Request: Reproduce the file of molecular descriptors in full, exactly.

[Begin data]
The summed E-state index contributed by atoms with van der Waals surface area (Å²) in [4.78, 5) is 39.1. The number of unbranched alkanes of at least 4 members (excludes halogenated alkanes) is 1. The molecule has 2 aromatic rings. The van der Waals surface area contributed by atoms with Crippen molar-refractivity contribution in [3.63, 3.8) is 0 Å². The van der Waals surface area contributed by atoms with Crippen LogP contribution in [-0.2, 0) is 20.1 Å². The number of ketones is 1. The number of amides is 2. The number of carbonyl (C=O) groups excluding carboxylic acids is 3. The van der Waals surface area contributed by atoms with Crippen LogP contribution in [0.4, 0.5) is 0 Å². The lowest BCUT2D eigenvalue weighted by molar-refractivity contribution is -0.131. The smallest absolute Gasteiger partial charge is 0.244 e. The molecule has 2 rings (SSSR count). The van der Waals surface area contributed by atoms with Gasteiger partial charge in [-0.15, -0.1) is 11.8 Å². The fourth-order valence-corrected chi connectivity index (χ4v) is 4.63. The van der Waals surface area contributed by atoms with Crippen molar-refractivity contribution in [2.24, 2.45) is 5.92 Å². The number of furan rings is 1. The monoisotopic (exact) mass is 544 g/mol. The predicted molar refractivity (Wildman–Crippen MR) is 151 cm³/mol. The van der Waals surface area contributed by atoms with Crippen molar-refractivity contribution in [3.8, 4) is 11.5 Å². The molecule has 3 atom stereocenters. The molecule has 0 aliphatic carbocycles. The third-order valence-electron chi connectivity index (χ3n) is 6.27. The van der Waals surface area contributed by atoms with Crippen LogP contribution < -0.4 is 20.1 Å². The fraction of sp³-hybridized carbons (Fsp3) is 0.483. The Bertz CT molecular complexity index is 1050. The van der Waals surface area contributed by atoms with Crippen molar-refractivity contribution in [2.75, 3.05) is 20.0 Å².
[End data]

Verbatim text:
The summed E-state index contributed by atoms with van der Waals surface area (Å²) in [4.78, 5) is 39.1. The number of unbranched alkanes of at least 4 members (excludes halogenated alkanes) is 1. The molecule has 2 aromatic rings. The van der Waals surface area contributed by atoms with Crippen molar-refractivity contribution in [3.63, 3.8) is 0 Å². The van der Waals surface area contributed by atoms with Crippen LogP contribution in [-0.2, 0) is 20.1 Å². The number of ketones is 1. The number of amides is 2. The number of carbonyl (C=O) groups excluding carboxylic acids is 3. The van der Waals surface area contributed by atoms with Crippen LogP contribution in [0.4, 0.5) is 0 Å². The lowest BCUT2D eigenvalue weighted by molar-refractivity contribution is -0.131. The smallest absolute Gasteiger partial charge is 0.244 e. The molecule has 2 rings (SSSR count). The van der Waals surface area contributed by atoms with Gasteiger partial charge in [-0.15, -0.1) is 11.8 Å². The fourth-order valence-corrected chi connectivity index (χ4v) is 4.63. The van der Waals surface area contributed by atoms with Crippen molar-refractivity contribution in [2.24, 2.45) is 5.92 Å². The number of furan rings is 1. The monoisotopic (exact) mass is 544 g/mol. The predicted molar refractivity (Wildman–Crippen MR) is 151 cm³/mol. The van der Waals surface area contributed by atoms with Crippen molar-refractivity contribution in [3.8, 4) is 11.5 Å². The molecule has 3 atom stereocenters. The molecule has 0 aliphatic carbocycles. The third-order valence-electron chi connectivity index (χ3n) is 6.27. The van der Waals surface area contributed by atoms with Crippen LogP contribution < -0.4 is 20.1 Å². The fraction of sp³-hybridized carbons (Fsp3) is 0.483. The Bertz CT molecular complexity index is 1050. The van der Waals surface area contributed by atoms with Crippen molar-refractivity contribution in [2.75, 3.05) is 20.0 Å².